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By Louise Simpson[caption id="attachment_2610" align="alignleft" width="375"] Photo: Yvan Grubski.[/caption]
“What contemptible scoundrel stole the cork from my lunch?”
Sitting down to write about corks vs screw caps, I think of this infamous line from WC Fields. The cork polemic is often simplified into an Old-World vs New-World wine debate. While us Europeans have clung to the tradition of cork since Greek and Roman times, our New-World counterparts have embraced screw caps. Australia and New Zealand have led the charge with even top-end wines at €100 per bottle under screw cap.
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The screw cap is undoubtedly a user-friendly option that eliminates bottle variation, premature oxidation and cork taint, as well as allowing bottles to be stored standing up. Meanwhile, the trouble with cork is that not all cork is born equal. The cork market varies from high-quality natural cork to low-end, often contaminated cork. Cork is also difficult to produce. The first harvest of a cork tree takes 25 years, but it takes a further nine years for it to be of sufficient quality for natural cork closures. Cork producer Amorim has recently announced a trial plantation using drip irrigation to reduce this initial cycle down to a decade, but whether this will end in further diminished cork quality is too early to say.
Top-quality natural corks cost several euros per cork so they are usually only used for top-end wines. Next up comes DIAM cork where cork is chopped into pieces, treated with supercritical carbon dioxide to remove traces of TCA (trichloroanisole, the chemical which contaminates wine), then glued back together to create a non-porous stopper (this also prevents “random oxidation” of low-porosity corks). This effective alternative to natural cork is used by wine merchants such as Louis Jadot and Bouchard Père et Fils and producer William Fèvre.
The lowest end of cork production is closely associated with the problem of TCA-related cork taint. This mold-like TCA chemical trace that is found in corks that have been produced with pesticides and wood preservatives. However, systemic TCA can occur in both corks and screw caps wines when wine barrels, drain pipes, wooden cellar beams and rubber hoses are tainted. In summary, TCA is primarily, but not exclusively a cheap cork problem.
“TCA dulls the aromatics of white wines: the vegetable and blackcurrant aromas of a Sauvignon Blanc or the flower, lime and lemon aromas of a Riesling,” says Bradley Mitton of Mitton International Wines.
Mitton believes that 100% of cheap to mid-range wines should be under screw cap. Meanwhile, Richard Maria of Wine Palace Monte-Carlo thinks that screw caps are useful for drunk-young wines: “The absence of cork taint, the economic attractiveness and a new mode of consumption mean that screw caps have found their place in the modern wine world.”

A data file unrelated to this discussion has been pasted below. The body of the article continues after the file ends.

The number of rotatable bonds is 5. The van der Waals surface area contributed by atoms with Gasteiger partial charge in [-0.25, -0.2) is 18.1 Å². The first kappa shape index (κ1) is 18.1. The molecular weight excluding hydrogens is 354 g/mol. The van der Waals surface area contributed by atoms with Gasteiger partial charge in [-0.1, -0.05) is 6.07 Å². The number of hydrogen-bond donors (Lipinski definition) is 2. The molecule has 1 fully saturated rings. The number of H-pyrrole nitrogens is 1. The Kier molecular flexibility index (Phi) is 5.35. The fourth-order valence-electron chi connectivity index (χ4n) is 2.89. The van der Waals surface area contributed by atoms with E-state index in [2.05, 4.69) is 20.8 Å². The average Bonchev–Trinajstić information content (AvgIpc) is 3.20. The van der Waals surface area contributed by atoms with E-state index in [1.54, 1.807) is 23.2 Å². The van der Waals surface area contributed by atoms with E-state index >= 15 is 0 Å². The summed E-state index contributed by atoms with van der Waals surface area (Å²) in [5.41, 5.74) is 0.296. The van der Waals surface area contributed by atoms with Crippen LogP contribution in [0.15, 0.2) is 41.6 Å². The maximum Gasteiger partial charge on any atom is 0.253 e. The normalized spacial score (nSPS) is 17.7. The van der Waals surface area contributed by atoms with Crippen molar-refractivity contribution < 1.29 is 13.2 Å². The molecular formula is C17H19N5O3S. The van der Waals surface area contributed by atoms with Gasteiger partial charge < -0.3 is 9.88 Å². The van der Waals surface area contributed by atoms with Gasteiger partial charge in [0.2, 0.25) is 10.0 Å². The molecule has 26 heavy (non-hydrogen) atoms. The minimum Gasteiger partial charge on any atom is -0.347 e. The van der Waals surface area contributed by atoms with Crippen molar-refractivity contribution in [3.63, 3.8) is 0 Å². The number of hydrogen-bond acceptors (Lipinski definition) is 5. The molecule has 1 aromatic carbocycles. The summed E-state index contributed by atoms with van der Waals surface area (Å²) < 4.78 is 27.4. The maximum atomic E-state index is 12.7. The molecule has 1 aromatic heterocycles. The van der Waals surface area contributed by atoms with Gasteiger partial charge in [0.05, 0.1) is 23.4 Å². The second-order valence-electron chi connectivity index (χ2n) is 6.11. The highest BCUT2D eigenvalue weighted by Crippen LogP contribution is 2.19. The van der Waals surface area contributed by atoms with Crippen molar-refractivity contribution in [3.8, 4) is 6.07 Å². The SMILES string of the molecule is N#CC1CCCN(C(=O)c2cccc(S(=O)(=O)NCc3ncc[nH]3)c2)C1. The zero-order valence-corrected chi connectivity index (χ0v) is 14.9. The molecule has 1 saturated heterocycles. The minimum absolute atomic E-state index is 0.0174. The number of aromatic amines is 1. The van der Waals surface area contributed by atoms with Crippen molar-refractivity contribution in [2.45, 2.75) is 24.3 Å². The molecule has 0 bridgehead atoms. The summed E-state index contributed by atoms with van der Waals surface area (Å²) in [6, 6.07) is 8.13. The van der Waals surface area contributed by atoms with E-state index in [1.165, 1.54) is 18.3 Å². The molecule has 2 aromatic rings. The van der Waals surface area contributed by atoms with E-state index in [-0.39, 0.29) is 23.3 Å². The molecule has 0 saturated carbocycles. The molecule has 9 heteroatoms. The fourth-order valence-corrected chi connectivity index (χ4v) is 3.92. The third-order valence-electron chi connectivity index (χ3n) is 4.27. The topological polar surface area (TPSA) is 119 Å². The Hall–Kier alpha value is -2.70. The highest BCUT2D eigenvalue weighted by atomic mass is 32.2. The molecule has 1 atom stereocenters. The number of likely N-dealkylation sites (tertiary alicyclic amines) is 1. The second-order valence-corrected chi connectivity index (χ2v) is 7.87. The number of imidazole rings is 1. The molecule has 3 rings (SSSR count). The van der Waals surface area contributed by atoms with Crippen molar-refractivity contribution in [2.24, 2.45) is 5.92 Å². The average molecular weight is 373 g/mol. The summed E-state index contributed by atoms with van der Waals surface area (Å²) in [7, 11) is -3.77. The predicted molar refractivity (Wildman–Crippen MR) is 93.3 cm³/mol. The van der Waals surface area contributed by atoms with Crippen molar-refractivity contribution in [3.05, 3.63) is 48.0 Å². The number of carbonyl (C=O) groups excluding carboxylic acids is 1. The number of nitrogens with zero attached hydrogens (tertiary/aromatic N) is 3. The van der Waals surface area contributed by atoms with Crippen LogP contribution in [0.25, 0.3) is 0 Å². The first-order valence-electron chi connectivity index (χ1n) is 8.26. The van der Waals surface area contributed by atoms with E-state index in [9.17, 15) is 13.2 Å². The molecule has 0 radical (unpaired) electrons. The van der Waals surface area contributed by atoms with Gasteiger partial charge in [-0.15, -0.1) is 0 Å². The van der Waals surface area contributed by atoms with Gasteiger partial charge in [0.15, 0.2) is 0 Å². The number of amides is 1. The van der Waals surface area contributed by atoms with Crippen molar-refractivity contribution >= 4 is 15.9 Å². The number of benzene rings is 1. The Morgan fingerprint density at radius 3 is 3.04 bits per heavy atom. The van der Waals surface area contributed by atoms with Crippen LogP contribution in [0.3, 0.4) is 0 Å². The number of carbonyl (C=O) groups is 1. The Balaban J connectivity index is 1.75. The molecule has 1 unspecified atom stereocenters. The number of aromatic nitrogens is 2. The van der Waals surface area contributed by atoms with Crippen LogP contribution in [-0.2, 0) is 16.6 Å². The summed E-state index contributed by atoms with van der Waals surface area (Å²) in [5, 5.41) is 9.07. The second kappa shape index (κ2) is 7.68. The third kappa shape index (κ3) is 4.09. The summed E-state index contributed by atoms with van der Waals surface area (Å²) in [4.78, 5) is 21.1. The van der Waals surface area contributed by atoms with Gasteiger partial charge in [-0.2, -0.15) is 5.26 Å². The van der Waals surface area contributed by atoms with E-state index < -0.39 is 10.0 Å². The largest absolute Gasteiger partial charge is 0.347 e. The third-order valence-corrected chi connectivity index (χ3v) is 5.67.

There is little doubt that the European cheap-cork market (particularly synthetic corks that have all the hassle of a cork-screw opening with none of the benefits of tradition) should move towards screw caps. Yet cork does have its place. The higher up the wine scale you go, the more nuanced the debate becomes. While most white wines suit the reliability of a screw cap, long-lasting Cabernet and Shiraz wines are a different matter.
“When you put big, explosive Bordeaux wines inside a screw cap, they’re screaming to breathe. So maybe those big ballsy red wines need a cork,” says Mitton. “However, the diversity from one cork to the next can be up to 100% on how much air they let in. If you have six bottles of 1940 Château Cheval Blanc, they’re never going to taste the same. It’s virtually impossible unless they have the best corks that are like a piece of wood stuck in there. To be fair, the best Bordeaux wines often have such corks.”
I muse that if reliability were king in the wine world, there would be few admirers of Pinot Noir grape about which Miles in the iconic wine film Sideways said:
“It’s a hard grape to grow, as you know. It’s thin-skinned, temperamental. It’s not a survivor like Cabernet that can grow anywhere and thrive even when neglected. Pinot needs constant care and attention, you know? […] Only somebody who really takes the time to understand Pinot’s potential can then coax it into its fullest expression.”
Corks are the Pinots of bottle stops. As long as wine lovers are willing to put up with an element of lottery, temperamental corks are here to stay. So tonight I shall enjoy the theatrical romance of a cork-stopped bottle over a candlelit dinner for two.
Best Addresses in Monaco Wine Palace Monte-Carlo (Quai Louis II, +377 97 77 05 05). Within the Yacht Club de Monaco, this wine shop offers a dizzying array of wines, champagnes and spirits. You can taste top-end wines by the glass in the fabulous interior designed by Sabrina Monteleone or on the shady terrace overlooking the yachts in Port Hercule. winepalacemontecarlo.com
Mitton International Wines. This Berlin-based wine company run by the ubiquitous Bradley Mitton sells reasonably-priced wines from family-owned, boutique wineries in Australia, New Zealand, Argentina and South Africa. You can order wines online (mittonwines.com) or enjoy tastings at Club Vivanova (clubvivanova.com) events in Monaco.
My Way 2 (7 ave du Berceau, +377 97 70 21 38). Near to the Novotel, this wine-shop-cum-restaurant fuses genres seamlessly as you grab a bottle from the bottle-lined walls to accompany a delicious table-d’hôte lunch. my-way-2-restaurant.com
Caves & Gourmandises (25 bd Albert 1er, +377 97 70 54 94). This low-key wine shop in Monaco’s Condamine district has a good range of French and Italian wines and deli foods. cavesetgourmandises.com